Osteoporosis is a general decrease in peak bone mass which may be a part of normal aging in most cases, however, the actual bone loss can lead to fragile and easily broken bones especially in the wrists and hips. It affects women more often than men with about ¼ of American women suffering from some level of osteoporosis to some degree. (It only affects 1/8 of men).
There are several factors that increase risk and certain demographic groups are more likely to have severe osteoporosis than others. These include Asian, American and Caucasian women. Risk factors include: smoking, heavy use of alcohol, steroid medication use, anticonvulsants, heparin (an anti coagulant medication) inflammatory bowel disease (both Chrohn’s Disease and ulcerative colitis) and a sedentary life style. Small framed women are most susceptible and those who have family history, particularly of vertebrae fractures are also high risk groups.
Symptoms of osteoporosis include backache, a possible loss of height, abdominal distension and Dowager’s Hump. Women who are at increased risk or those who show any of the symptoms of osteoporosis should have a bone scan which can determine how thin or thick the bone mass is. The National Osteoporosis Foundation suggests bone scans for:
– All women at age 65 or older
– Post-menopausal women under age 65 with one or more of the major osteoporosis risk factors
– Post-menopausal women who have broken a bone
– Those on long term estrogen replacement therapy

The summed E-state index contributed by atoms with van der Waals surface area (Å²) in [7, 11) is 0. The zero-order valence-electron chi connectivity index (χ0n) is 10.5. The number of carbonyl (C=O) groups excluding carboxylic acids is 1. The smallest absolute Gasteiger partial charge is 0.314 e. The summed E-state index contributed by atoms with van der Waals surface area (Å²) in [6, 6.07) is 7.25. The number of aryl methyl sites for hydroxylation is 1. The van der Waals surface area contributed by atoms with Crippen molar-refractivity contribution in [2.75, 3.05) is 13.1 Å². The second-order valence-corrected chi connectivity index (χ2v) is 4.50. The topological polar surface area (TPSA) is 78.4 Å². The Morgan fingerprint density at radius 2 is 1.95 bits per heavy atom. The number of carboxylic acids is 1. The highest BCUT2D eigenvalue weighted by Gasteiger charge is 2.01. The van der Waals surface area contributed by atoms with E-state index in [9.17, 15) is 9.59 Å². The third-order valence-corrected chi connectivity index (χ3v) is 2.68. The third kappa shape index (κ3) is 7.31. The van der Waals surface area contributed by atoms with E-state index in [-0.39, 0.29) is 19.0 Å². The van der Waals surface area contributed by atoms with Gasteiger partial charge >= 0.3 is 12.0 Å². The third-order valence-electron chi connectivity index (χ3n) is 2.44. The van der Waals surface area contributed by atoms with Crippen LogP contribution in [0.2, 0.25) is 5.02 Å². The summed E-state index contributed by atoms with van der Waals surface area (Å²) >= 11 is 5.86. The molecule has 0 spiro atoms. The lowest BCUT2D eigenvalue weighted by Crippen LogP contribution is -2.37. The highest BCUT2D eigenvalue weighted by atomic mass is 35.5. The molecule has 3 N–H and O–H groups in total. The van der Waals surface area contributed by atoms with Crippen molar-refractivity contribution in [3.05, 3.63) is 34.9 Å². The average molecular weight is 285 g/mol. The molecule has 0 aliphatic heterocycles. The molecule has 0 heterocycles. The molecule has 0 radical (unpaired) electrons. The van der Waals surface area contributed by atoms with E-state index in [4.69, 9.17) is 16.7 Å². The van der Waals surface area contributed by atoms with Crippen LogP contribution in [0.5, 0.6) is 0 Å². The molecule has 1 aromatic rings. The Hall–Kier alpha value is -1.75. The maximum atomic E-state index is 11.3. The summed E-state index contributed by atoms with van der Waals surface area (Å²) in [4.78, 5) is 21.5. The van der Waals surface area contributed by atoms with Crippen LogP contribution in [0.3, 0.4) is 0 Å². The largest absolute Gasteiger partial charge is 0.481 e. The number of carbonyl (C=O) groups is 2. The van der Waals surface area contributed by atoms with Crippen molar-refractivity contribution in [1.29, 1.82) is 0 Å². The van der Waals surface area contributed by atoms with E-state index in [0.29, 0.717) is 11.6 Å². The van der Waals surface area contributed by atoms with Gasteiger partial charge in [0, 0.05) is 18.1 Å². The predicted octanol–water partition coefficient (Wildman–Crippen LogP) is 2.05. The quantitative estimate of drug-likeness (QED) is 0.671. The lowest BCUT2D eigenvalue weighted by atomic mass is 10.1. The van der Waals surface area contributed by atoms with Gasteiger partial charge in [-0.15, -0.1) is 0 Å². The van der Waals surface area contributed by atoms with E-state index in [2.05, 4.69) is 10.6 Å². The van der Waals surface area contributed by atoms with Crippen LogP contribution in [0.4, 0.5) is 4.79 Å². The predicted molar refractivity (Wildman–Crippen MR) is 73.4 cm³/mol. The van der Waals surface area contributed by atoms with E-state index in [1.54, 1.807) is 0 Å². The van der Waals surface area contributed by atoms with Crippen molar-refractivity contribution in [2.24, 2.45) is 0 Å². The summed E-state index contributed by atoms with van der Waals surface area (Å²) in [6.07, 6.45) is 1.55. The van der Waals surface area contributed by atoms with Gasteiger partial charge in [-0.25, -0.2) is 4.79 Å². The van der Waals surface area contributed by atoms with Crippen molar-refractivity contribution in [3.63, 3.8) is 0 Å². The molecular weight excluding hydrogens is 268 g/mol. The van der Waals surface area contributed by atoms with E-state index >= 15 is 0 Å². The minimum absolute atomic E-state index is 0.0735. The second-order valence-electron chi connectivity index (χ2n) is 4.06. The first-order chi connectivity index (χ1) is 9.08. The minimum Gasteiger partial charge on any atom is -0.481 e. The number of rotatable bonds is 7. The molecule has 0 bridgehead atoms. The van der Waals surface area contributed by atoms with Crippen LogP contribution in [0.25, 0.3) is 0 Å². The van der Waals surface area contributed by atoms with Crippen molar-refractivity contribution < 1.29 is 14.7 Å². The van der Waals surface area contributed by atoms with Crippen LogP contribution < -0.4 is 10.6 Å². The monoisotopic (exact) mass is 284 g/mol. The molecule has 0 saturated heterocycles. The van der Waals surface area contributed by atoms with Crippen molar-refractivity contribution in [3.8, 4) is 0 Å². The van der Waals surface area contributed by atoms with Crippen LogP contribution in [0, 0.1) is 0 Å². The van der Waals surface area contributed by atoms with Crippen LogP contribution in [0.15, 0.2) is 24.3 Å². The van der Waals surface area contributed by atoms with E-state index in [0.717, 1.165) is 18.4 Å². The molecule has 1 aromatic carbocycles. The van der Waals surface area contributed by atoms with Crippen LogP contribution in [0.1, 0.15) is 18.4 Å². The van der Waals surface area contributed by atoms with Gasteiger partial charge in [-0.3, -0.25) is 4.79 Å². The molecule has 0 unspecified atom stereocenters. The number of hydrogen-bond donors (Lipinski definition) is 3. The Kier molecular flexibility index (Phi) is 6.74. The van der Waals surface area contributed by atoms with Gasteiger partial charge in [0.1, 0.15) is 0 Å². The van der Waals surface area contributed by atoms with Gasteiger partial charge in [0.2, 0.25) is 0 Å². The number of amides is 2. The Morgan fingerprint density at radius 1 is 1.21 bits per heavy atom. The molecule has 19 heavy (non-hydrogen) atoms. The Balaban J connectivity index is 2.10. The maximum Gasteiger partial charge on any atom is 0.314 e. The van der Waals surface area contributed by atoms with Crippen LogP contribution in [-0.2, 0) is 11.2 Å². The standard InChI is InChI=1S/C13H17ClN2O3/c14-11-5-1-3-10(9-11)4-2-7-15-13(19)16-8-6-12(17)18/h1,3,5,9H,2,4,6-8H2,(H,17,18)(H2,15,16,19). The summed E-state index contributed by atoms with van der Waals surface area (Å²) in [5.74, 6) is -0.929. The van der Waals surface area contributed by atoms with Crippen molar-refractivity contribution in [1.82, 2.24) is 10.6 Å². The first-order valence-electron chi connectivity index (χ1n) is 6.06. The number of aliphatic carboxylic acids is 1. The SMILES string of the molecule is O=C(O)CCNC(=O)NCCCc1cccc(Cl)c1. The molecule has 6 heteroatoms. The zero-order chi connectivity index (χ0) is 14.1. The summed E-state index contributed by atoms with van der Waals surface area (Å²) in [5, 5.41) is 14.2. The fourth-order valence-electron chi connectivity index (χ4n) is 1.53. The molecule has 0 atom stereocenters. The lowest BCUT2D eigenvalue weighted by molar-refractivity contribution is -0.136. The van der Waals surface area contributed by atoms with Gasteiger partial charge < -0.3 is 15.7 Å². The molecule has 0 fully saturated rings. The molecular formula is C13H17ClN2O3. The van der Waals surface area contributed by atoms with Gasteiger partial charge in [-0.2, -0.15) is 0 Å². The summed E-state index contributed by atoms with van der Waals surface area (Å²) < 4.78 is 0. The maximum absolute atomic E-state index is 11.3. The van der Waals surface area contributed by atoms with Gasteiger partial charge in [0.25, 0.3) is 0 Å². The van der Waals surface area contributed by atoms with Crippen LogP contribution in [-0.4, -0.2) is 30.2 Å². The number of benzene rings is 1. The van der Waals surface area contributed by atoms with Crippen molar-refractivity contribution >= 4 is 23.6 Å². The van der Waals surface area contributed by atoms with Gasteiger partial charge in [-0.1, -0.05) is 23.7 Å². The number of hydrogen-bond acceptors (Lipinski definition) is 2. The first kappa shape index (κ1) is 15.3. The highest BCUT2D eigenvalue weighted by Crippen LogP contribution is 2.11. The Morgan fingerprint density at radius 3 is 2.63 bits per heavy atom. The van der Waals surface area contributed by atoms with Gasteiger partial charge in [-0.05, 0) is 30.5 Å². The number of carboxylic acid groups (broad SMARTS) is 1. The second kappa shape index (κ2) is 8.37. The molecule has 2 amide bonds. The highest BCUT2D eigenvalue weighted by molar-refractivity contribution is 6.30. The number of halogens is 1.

– Women who have taken glucorticoids for two months or longer
– Those with medical conditions that increases their risk
– Women who have lost one inch or more in height
– Women with a body mass index that is below 18.
Preventing osteoporosis is much easier than trying to deal with it once it is started. There are medications that can restore some bone density, but it does not work for everyone and can take a long time to start. There are several steps that can be taken to make sure that the bone density stays strong- including a healthy diet and weight bearing exercise. In addition, making sure that there is enough calcium in the diet is very important as well.
It is a persistent myth that protein can cause or exacerbate osteoporosis in the general public, however, that has been repeatedly shown to be false in numerous studies. The theory is that increased protein raises the acidity of the blood causing the body to use mineral from the bones to buffer the blood and bring this acid level back down to its normal range.
Early studies suggested that protein caused a faster rate of exertion of calcium in the urine, however newer studies are showing that 1) this is not actually true and 2) the results that were retrieved with the early studies were possibly skewed. Newer studies are showing that in some cases, the reverse might actually be true, however there are several factors that have to be considered-
– Earlier tests may not have taken into account mitigating factors including overall general health, dietary intake, activity level, gender and family history
– Athletes, who already have denser bones than others are typically the ones that are eating the higher protein amounts that were used in the earlier testing.